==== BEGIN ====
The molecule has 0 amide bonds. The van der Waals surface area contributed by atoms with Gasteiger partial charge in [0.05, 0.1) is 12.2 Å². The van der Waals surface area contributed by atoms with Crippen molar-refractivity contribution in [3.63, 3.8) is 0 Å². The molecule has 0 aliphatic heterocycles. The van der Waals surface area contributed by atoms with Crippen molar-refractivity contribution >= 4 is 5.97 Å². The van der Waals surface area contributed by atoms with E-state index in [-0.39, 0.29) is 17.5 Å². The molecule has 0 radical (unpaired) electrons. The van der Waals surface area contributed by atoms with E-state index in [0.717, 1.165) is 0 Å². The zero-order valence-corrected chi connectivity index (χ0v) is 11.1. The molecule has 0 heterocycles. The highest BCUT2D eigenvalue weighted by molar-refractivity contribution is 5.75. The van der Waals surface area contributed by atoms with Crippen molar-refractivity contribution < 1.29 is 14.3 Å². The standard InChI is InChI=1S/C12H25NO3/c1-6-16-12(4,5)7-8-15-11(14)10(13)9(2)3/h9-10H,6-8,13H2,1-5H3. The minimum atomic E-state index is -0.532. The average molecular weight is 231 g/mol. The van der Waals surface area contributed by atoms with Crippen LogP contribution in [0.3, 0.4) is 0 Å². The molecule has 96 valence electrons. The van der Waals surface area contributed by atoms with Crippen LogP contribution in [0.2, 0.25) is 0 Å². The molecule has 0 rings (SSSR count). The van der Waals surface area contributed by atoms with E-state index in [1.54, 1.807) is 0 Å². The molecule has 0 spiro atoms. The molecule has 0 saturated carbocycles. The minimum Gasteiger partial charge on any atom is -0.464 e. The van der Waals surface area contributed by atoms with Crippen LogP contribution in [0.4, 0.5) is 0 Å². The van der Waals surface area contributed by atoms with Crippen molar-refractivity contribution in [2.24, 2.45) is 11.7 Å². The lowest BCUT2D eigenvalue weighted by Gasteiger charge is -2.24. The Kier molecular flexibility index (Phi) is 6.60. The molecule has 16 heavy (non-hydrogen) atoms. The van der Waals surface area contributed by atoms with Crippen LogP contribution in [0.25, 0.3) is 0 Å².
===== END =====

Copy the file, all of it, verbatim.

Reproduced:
The molecule has 0 amide bonds. The van der Waals surface area contributed by atoms with Gasteiger partial charge in [0.05, 0.1) is 12.2 Å². The van der Waals surface area contributed by atoms with Crippen molar-refractivity contribution in [3.63, 3.8) is 0 Å². The molecule has 0 aliphatic heterocycles. The van der Waals surface area contributed by atoms with Crippen molar-refractivity contribution >= 4 is 5.97 Å². The van der Waals surface area contributed by atoms with E-state index in [-0.39, 0.29) is 17.5 Å². The molecule has 0 radical (unpaired) electrons. The van der Waals surface area contributed by atoms with E-state index in [0.717, 1.165) is 0 Å². The zero-order valence-corrected chi connectivity index (χ0v) is 11.1. The molecule has 0 heterocycles. The highest BCUT2D eigenvalue weighted by molar-refractivity contribution is 5.75. The van der Waals surface area contributed by atoms with Crippen molar-refractivity contribution < 1.29 is 14.3 Å². The standard InChI is InChI=1S/C12H25NO3/c1-6-16-12(4,5)7-8-15-11(14)10(13)9(2)3/h9-10H,6-8,13H2,1-5H3. The minimum atomic E-state index is -0.532. The average molecular weight is 231 g/mol. The van der Waals surface area contributed by atoms with Crippen LogP contribution in [0.3, 0.4) is 0 Å². The molecule has 96 valence electrons. The van der Waals surface area contributed by atoms with Crippen LogP contribution in [0.2, 0.25) is 0 Å². The molecule has 0 rings (SSSR count). The van der Waals surface area contributed by atoms with E-state index in [1.54, 1.807) is 0 Å². The molecule has 0 spiro atoms. The molecule has 0 saturated carbocycles. The minimum Gasteiger partial charge on any atom is -0.464 e. The van der Waals surface area contributed by atoms with Crippen LogP contribution in [0.4, 0.5) is 0 Å². The van der Waals surface area contributed by atoms with Crippen molar-refractivity contribution in [2.24, 2.45) is 11.7 Å². The lowest BCUT2D eigenvalue weighted by Gasteiger charge is -2.24. The Kier molecular flexibility index (Phi) is 6.60. The molecule has 16 heavy (non-hydrogen) atoms. The van der Waals surface area contributed by atoms with Crippen LogP contribution in [0.25, 0.3) is 0 Å².